But whilst live plans are on hold and the band are over halfway through writing the follow up to Mirrors, the trio are already looking ahead to next year. “We’ve already been picked up by Atonal Music Agency,” reveals Davies. “They have some really sick bands on their roster like Ithaca, Conjurer and Car Bomb. So hopefully we’ll get to support some bands like that next year.” 

Andrews is equally as optimistic. “I think 2022 is when we’ll aim to get a string of shows together with another band,” he says, passionately stressing the importance the live experience is for musicians and fans alike. “It’s one of the main reasons I wanted to be in a band really, especially metal. It’s such a release playing live, to give out that feeling and get it back from the crowd. We play a niche kind of music, so when you do meet people and interact with them at shows, it feels great to be around like-minded people. Even if you end up chatting with someone and then never see them again, it’s just great. I think the UK metal scene has improved so much since when I first started going to gigs. It feels like in the last three or four years there’s much more of a community feel to things than there was before”.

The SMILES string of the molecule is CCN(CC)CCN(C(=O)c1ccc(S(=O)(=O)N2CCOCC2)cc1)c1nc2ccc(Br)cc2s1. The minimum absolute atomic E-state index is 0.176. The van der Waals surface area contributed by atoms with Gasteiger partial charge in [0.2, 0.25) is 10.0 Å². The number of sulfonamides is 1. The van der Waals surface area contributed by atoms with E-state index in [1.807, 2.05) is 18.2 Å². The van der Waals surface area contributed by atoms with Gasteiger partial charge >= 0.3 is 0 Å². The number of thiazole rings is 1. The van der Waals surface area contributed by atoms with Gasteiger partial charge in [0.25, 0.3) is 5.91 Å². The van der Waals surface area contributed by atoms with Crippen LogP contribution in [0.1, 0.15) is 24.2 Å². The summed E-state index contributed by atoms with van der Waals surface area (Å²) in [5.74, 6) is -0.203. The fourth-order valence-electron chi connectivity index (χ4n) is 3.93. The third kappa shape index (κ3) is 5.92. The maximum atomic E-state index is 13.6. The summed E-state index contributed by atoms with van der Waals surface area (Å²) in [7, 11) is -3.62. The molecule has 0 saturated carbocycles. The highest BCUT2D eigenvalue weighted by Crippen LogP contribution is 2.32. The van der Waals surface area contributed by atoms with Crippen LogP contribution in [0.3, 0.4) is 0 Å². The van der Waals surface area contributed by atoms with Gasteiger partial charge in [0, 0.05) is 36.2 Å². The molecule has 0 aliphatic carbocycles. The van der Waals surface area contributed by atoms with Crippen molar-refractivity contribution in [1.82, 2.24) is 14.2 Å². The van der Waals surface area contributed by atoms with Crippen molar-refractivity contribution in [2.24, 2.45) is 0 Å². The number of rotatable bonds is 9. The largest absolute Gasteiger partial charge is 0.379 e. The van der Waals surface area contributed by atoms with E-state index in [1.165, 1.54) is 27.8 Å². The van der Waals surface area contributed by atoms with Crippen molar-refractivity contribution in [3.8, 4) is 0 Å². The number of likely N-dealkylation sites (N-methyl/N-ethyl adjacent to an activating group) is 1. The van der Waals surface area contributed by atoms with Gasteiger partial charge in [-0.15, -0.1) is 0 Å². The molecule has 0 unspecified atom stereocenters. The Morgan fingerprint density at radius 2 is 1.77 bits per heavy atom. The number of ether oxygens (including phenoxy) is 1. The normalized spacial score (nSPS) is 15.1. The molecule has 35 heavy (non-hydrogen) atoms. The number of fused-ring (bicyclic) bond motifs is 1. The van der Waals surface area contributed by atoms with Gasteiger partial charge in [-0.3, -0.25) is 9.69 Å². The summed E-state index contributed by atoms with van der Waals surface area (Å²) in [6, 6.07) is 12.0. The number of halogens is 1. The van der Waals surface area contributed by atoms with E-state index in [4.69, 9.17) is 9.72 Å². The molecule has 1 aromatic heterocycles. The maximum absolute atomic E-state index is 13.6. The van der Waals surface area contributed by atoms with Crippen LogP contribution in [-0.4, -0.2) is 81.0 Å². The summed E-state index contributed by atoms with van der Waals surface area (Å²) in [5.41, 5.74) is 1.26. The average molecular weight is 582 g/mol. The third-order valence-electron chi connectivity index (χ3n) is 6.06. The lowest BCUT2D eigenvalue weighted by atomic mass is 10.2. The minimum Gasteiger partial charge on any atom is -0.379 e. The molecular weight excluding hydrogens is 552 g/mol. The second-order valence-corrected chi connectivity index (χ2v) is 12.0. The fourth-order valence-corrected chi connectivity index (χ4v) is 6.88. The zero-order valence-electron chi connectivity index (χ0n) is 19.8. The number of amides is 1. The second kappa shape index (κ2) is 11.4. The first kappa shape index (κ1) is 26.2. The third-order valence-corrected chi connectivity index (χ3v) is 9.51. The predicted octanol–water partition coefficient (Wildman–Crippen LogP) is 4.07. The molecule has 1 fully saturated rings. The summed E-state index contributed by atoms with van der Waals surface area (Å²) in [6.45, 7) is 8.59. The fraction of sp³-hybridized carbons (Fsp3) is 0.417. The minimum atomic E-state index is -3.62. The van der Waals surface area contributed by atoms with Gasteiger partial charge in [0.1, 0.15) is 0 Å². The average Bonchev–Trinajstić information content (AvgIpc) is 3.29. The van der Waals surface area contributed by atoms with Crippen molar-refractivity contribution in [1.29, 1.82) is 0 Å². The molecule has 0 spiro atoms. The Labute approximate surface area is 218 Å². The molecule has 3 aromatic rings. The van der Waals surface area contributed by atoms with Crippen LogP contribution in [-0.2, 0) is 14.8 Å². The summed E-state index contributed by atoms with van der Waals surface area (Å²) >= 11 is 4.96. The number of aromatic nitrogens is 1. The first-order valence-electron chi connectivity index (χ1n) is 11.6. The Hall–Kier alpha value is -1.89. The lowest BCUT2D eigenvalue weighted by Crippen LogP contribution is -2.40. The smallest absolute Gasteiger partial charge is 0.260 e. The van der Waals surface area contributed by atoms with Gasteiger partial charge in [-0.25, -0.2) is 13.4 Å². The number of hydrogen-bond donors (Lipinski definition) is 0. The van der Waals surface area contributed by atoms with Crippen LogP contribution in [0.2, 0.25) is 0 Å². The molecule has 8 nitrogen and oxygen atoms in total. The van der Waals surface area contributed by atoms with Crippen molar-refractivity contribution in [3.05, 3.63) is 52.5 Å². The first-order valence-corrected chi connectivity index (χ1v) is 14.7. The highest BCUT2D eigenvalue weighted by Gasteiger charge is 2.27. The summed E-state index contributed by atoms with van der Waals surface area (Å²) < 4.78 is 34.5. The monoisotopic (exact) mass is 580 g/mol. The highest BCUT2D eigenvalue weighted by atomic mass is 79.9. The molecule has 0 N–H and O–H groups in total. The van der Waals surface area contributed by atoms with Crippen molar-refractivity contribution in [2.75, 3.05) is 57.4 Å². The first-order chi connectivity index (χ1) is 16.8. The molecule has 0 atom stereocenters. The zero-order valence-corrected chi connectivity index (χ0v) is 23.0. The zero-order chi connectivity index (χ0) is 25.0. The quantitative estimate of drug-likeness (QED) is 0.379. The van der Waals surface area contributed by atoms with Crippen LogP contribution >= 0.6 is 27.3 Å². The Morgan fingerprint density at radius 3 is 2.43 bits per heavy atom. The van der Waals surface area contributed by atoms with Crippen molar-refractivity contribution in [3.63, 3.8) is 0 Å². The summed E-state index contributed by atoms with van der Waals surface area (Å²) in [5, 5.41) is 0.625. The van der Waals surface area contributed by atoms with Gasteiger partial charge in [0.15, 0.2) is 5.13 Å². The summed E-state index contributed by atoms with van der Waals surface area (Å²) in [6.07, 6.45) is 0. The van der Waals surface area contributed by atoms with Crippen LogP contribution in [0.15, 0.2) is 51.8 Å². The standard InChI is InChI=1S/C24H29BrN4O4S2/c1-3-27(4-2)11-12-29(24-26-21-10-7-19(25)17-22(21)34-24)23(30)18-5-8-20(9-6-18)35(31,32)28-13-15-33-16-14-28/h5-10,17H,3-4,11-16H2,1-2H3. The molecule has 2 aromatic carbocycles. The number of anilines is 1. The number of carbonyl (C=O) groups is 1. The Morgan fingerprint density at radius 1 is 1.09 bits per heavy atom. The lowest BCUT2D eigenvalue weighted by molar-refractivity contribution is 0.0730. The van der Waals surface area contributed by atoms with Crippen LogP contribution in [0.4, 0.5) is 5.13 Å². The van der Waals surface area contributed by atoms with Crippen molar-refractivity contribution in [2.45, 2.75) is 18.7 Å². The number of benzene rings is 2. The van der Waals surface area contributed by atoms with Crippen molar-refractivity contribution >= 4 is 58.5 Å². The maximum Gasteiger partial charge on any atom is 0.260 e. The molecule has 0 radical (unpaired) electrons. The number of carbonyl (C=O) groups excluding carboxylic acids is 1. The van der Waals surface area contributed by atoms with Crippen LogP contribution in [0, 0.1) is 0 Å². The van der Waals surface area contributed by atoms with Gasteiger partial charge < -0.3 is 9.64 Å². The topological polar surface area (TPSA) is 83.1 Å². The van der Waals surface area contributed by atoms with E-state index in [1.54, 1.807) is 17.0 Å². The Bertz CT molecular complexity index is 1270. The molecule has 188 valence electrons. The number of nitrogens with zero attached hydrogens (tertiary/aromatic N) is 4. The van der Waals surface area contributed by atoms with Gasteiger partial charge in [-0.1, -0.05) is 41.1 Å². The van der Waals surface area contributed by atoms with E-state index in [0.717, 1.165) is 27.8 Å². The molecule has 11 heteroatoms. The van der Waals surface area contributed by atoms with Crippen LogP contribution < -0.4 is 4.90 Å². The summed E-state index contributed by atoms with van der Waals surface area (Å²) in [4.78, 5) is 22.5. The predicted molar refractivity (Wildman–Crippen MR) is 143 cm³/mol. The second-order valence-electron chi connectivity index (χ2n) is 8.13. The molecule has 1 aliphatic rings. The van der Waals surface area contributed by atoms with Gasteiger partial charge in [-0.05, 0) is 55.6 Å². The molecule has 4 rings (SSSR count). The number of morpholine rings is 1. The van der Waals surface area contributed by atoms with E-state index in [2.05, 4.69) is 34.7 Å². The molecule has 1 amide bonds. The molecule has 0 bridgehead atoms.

When the UK finally emerges from lockdown, many of us will revel in being able to reconnect with that sense of community that only the live setting brings and Pupil Slicer, armed with their stunning debut album and passionate verve to push boundaries, will be there ready and waiting. “We’ve been playing these songs live for so long but without anything to promote,” says Davies. “The EP wasn’t reflecting what we could be but now we have a sound that we’ve been looking for; now people will have an idea of what to expect from us. This is Pupil Slicer.”

Mirrors is out via Prosthetic Records on 12th March and can be purchased here.

Words: Adam Pegg